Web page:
We note by passing that the aforementioned general software DUNE, DuMuX, and UG4 [66,67,68] are written in C++ using the MPI library allowing for massively parallel evaluations in the context of HPC, which might allow significantly more extended data sets to consider in the future. Thus, High Performance Computing (HPC) might also be an option for future development.
The code is open source and is divided into several packages: two fitter packages and a third default package with solver (Solver.java) class and GUI (GUI.java) class. The default package also contains different helper classes, like a class with all parameters and adapter classes to define the objective function for the fitters. The code is flexible and it is easy to add any new model solver class or any new parameters fitting class, library, or package. We use adapter design pattern to connect between the model solver and the parameters fitting algorithm. Thus, to add a new solver or fitter, one should add the solver/fitter code to the project and implement the adapter class that matches the interface of the model solver to the objective function interface of the parameters fitting method. In addition, one should change 2–3 rows in the GUI.java class to make use of a new solver/fitter from the GUI interface.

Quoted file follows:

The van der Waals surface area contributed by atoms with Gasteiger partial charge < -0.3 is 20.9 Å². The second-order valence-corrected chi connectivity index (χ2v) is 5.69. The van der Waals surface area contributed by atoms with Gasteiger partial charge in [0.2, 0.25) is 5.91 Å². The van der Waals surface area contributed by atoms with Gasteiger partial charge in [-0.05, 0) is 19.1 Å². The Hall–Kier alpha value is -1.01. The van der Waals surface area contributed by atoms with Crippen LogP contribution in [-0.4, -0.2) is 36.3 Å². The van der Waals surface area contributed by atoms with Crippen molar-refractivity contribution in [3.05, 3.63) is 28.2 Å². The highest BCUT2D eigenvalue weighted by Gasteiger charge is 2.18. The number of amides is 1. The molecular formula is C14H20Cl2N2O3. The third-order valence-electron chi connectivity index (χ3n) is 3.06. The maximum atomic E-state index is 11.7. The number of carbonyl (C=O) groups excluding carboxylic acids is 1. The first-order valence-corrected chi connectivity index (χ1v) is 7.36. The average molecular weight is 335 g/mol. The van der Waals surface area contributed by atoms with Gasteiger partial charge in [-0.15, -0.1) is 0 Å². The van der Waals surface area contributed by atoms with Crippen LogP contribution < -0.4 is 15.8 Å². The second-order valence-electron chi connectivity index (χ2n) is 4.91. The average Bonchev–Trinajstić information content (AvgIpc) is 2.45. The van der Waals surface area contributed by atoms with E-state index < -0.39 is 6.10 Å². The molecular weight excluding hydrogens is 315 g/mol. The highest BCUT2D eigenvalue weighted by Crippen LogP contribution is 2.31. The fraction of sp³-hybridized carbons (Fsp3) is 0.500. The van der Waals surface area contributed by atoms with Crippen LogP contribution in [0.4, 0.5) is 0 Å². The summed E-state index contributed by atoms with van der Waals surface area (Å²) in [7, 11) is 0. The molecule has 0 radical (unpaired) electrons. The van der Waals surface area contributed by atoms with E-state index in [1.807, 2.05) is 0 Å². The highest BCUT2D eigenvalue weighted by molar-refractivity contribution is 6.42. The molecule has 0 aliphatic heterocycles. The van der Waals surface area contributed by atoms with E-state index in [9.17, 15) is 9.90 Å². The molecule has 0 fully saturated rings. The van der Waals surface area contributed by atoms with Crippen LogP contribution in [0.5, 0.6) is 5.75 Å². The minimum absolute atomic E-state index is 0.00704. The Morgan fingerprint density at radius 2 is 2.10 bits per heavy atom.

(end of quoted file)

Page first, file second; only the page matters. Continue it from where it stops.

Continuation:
5. Conclusions and Future Work

The efficient methods described herein make the simulator a practical tool that is distributed free of charge for the benefit of the community and the dissemination of viral hepatitis models. Furthermore, the methods for parameter estimation employed can conceptually be used in other mathematical models in biomedicine.